• Economics Careers in the Public Sector

Those who study economics will be valued in all areas of public and private spending, including roles within pricing and risk analysis, financial consultancy and economic planning. Economist careers in the public sector are often involved in public taxation, transport, commercial and waste services, energy and other forms of government spending.

Thanks in large part to the most recent global recession, and the tightening of economic regulation by governments across the globe, economics students are currently seeing an increase in demand in this sector.

  • Actuarial and Data Analysis Careers in Economics

An actuary is a business professional whose role is to evaluate and advise on the impacts of financial risk and uncertainty. Using knowledge of both business and economics, actuaries provide reports and devise strategies on how to lessen these risks.

Most entry-level job roles in this field are within pensions and insurance, but later on, you may have the opportunity to move towards areas including banking, investment, and healthcare. Actuaries should be skilled in mathematics and compiling statistics, but also able to communicate complex data effectively to non-experts.

  • Alternative Economics Degree Jobs and Careers

With a background in economics, it seems anything is possible. Other common economics careers and roles include auditor, stockbroker, insurer, business manager, retail merchandizer, pricing analyst, statistician, financial consultant, and salesperson.

But what can you do with an economics degree if none of the above appeals to you? Well, you may want to also consider these broader options: business intelligence, international development, human resource management, IT, journalism, law, management, market research, politics, public relations, social research, and taxation. Or, you could even become an entrepreneur and start your own business!

Read Also:

Frequently Asked Questions on Economics Major

Ques.: How will my degree make me employable?

Ans.: Why not take a look at our employability profile page? Here you will find information on the types of skills and abilities you will gain as an economics undergraduate, which make you very appealing to employers!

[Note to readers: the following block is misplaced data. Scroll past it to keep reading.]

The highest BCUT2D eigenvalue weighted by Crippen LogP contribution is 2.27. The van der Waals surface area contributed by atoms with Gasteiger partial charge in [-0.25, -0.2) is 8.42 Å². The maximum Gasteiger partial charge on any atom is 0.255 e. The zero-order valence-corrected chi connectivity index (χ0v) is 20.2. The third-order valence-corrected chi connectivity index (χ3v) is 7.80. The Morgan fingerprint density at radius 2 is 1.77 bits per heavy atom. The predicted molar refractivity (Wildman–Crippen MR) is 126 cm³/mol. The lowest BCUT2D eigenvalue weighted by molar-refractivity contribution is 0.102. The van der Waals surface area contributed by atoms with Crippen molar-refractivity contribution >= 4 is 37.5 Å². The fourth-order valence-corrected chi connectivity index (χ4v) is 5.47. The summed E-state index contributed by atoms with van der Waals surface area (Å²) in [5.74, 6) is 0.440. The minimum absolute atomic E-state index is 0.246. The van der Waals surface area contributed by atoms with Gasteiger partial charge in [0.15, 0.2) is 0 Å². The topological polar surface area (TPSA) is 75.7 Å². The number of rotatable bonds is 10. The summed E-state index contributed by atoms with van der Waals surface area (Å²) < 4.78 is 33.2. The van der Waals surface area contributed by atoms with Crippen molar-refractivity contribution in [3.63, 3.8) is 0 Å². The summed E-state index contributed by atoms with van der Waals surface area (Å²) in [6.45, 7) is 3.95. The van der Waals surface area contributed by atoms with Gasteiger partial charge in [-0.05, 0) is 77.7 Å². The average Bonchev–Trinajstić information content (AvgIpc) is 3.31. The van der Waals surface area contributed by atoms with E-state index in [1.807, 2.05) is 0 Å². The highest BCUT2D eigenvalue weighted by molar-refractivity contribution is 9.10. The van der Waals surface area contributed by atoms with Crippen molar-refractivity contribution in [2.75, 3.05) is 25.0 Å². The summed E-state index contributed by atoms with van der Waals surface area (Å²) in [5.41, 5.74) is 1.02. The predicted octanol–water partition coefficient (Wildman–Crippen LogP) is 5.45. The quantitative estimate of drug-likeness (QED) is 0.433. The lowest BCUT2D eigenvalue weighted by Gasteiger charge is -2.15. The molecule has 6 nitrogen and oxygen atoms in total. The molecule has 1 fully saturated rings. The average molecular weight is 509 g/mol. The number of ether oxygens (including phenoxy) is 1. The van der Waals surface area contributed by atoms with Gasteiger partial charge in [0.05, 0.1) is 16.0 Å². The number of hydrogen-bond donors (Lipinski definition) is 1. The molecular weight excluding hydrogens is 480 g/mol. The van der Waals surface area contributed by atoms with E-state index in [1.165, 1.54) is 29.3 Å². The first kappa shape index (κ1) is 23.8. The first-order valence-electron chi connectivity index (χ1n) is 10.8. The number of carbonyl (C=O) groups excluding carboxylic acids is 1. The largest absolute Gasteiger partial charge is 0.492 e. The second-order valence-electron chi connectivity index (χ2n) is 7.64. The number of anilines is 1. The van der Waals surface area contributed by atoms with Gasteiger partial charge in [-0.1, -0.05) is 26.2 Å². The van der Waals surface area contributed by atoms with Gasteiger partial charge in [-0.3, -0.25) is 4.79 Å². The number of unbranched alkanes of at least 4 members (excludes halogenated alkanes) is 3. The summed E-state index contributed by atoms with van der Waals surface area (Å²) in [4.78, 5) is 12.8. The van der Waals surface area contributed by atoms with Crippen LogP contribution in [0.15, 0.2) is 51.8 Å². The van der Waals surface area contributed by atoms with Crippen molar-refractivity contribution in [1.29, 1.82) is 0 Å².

Indeed, Andy Ross, the former deputy director of the UK Government Economic Service and deputy director at HM Treasury says that “Economics degrees provide powerful insights into a huge range of real-life issues while opening the door to a very wide range of career choices.
It’s a fascinating subject and a life-long interest that will enhance both your understanding of the world and your career opportunities whether you become a professional economist or not”.

Ques.: How does my degree relate to the real world?

Ans.: I understand that you will learn a lot of theory as an economics student and you may find yourself asking how it applies to the real world.

Ques.: What else can I do with an economics degree, if I don’t become an economist?

Ans.: Many things! Our careers cloud identifies a number of careers you can pursue with an economics degree, but the possibilities are endless! What is important is to see how all of the skills you learn as an economics graduate can be applied to numerous career paths.
Employers in all industries are very keen to find individuals with the ability to analyse and interpret quantitative data and the ability to work effectively with others- just some of the skills you gain from studying economics.

Ques.: Does extra reading matter?

Ans.: Yes! You can never do too much reading. In fact, to achieve the very top marks in exams, you need to refer to outside reading.
For example, marking criteria specifically states that to achieve a 2:1 and above students must show, “Evidence of study, comprehension, and synthesis beyond the bounds of what has been explicitly taught.”

Ques.: How can I develop my skills?

Ans.: University offers the perfect environment to develop a number of skills. If you are looking at a career in journalism, for example, try to get involved with your university paper or student newspapers.
A huge range of skills can be developed through involvement in societies and universities do not fall short of choice when it comes to joining these. From sports to charitable organizations to chocolate appreciation, there will be at least one that takes your fancy; if not, you can start your own. How entrepreneurial!

What are you waiting for now! Go grab your degree with courage from any recommended school with Economics Major. If you are already a graduate from the field of economics then you have great chances. You can also share this article with your friends so they can grab the same opportunity.

CSN Team.